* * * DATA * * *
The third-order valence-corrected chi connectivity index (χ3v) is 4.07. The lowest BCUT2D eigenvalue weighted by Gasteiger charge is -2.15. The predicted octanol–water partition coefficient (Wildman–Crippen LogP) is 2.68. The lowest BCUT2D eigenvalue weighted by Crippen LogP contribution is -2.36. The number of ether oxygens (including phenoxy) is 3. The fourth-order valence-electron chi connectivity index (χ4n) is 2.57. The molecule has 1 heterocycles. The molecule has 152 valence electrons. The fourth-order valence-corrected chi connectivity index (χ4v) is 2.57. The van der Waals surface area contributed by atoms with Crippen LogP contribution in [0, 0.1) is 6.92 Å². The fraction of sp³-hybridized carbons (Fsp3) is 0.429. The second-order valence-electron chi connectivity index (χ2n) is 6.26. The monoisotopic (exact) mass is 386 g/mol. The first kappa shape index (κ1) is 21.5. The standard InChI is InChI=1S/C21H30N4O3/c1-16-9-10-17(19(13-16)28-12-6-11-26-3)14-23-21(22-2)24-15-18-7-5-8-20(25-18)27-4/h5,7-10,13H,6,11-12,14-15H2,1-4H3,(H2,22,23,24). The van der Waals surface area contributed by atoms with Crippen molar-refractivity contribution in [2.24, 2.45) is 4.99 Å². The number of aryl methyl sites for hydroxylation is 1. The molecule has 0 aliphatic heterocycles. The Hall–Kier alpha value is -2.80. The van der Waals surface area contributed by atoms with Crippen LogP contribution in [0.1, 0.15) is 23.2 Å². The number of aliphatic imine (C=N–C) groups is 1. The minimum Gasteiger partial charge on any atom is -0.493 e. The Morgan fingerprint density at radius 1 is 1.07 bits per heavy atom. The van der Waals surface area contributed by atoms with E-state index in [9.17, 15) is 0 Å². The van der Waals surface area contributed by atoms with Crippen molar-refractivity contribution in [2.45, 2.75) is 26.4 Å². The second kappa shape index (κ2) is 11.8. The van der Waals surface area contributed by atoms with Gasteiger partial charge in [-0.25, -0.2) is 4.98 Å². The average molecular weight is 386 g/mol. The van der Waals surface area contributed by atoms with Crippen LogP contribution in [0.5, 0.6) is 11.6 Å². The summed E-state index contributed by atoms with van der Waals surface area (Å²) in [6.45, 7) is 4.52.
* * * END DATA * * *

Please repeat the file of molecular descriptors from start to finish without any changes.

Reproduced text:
The third-order valence-corrected chi connectivity index (χ3v) is 4.07. The lowest BCUT2D eigenvalue weighted by Gasteiger charge is -2.15. The predicted octanol–water partition coefficient (Wildman–Crippen LogP) is 2.68. The lowest BCUT2D eigenvalue weighted by Crippen LogP contribution is -2.36. The number of ether oxygens (including phenoxy) is 3. The fourth-order valence-electron chi connectivity index (χ4n) is 2.57. The molecule has 1 heterocycles. The molecule has 152 valence electrons. The fourth-order valence-corrected chi connectivity index (χ4v) is 2.57. The van der Waals surface area contributed by atoms with Crippen LogP contribution in [0, 0.1) is 6.92 Å². The fraction of sp³-hybridized carbons (Fsp3) is 0.429. The second-order valence-electron chi connectivity index (χ2n) is 6.26. The monoisotopic (exact) mass is 386 g/mol. The first kappa shape index (κ1) is 21.5. The standard InChI is InChI=1S/C21H30N4O3/c1-16-9-10-17(19(13-16)28-12-6-11-26-3)14-23-21(22-2)24-15-18-7-5-8-20(25-18)27-4/h5,7-10,13H,6,11-12,14-15H2,1-4H3,(H2,22,23,24). The van der Waals surface area contributed by atoms with Crippen molar-refractivity contribution in [2.24, 2.45) is 4.99 Å². The number of aryl methyl sites for hydroxylation is 1. The molecule has 0 aliphatic heterocycles. The Hall–Kier alpha value is -2.80. The van der Waals surface area contributed by atoms with Crippen LogP contribution in [0.1, 0.15) is 23.2 Å². The number of aliphatic imine (C=N–C) groups is 1. The minimum Gasteiger partial charge on any atom is -0.493 e. The Morgan fingerprint density at radius 1 is 1.07 bits per heavy atom. The van der Waals surface area contributed by atoms with E-state index in [9.17, 15) is 0 Å². The van der Waals surface area contributed by atoms with Crippen molar-refractivity contribution in [2.45, 2.75) is 26.4 Å². The second kappa shape index (κ2) is 11.8. The van der Waals surface area contributed by atoms with Gasteiger partial charge in [-0.25, -0.2) is 4.98 Å². The average molecular weight is 386 g/mol. The van der Waals surface area contributed by atoms with Crippen LogP contribution in [0.5, 0.6) is 11.6 Å². The summed E-state index contributed by atoms with van der Waals surface area (Å²) in [6.45, 7) is 4.52.